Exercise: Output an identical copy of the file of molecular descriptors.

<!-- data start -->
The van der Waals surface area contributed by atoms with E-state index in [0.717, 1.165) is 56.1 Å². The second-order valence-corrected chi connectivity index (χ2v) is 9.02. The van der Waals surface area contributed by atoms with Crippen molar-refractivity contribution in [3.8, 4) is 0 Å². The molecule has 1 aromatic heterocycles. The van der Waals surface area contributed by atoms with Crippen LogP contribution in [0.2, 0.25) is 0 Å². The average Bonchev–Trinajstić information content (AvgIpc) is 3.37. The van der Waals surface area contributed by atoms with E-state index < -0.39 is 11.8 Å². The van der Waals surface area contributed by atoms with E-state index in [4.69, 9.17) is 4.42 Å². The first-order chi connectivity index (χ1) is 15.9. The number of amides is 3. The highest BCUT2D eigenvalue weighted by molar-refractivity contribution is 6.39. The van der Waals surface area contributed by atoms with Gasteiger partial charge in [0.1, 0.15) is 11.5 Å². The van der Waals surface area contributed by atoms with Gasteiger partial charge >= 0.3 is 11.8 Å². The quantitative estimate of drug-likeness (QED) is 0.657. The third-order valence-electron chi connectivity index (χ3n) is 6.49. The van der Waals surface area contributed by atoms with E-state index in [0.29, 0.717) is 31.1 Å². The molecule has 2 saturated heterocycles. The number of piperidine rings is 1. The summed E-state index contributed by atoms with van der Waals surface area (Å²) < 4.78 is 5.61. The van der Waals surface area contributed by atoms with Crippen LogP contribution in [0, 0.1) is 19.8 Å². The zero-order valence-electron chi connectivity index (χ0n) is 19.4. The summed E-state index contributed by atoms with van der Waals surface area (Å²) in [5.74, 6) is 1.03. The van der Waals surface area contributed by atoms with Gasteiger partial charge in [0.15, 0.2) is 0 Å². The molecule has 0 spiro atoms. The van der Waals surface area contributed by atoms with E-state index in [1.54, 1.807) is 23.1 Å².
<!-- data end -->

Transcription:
The van der Waals surface area contributed by atoms with E-state index in [0.717, 1.165) is 56.1 Å². The second-order valence-corrected chi connectivity index (χ2v) is 9.02. The van der Waals surface area contributed by atoms with Crippen molar-refractivity contribution in [3.8, 4) is 0 Å². The molecule has 1 aromatic heterocycles. The van der Waals surface area contributed by atoms with Crippen LogP contribution in [0.2, 0.25) is 0 Å². The average Bonchev–Trinajstić information content (AvgIpc) is 3.37. The van der Waals surface area contributed by atoms with E-state index < -0.39 is 11.8 Å². The van der Waals surface area contributed by atoms with E-state index in [4.69, 9.17) is 4.42 Å². The first-order chi connectivity index (χ1) is 15.9. The number of amides is 3. The highest BCUT2D eigenvalue weighted by molar-refractivity contribution is 6.39. The van der Waals surface area contributed by atoms with Gasteiger partial charge in [0.1, 0.15) is 11.5 Å². The van der Waals surface area contributed by atoms with Gasteiger partial charge >= 0.3 is 11.8 Å². The quantitative estimate of drug-likeness (QED) is 0.657. The third-order valence-electron chi connectivity index (χ3n) is 6.49. The van der Waals surface area contributed by atoms with E-state index in [0.29, 0.717) is 31.1 Å². The molecule has 2 saturated heterocycles. The number of piperidine rings is 1. The summed E-state index contributed by atoms with van der Waals surface area (Å²) < 4.78 is 5.61. The van der Waals surface area contributed by atoms with Crippen LogP contribution in [0, 0.1) is 19.8 Å². The zero-order valence-electron chi connectivity index (χ0n) is 19.4. The summed E-state index contributed by atoms with van der Waals surface area (Å²) in [5.74, 6) is 1.03. The van der Waals surface area contributed by atoms with Gasteiger partial charge in [0.15, 0.2) is 0 Å². The molecule has 0 spiro atoms. The van der Waals surface area contributed by atoms with E-state index in [1.54, 1.807) is 23.1 Å².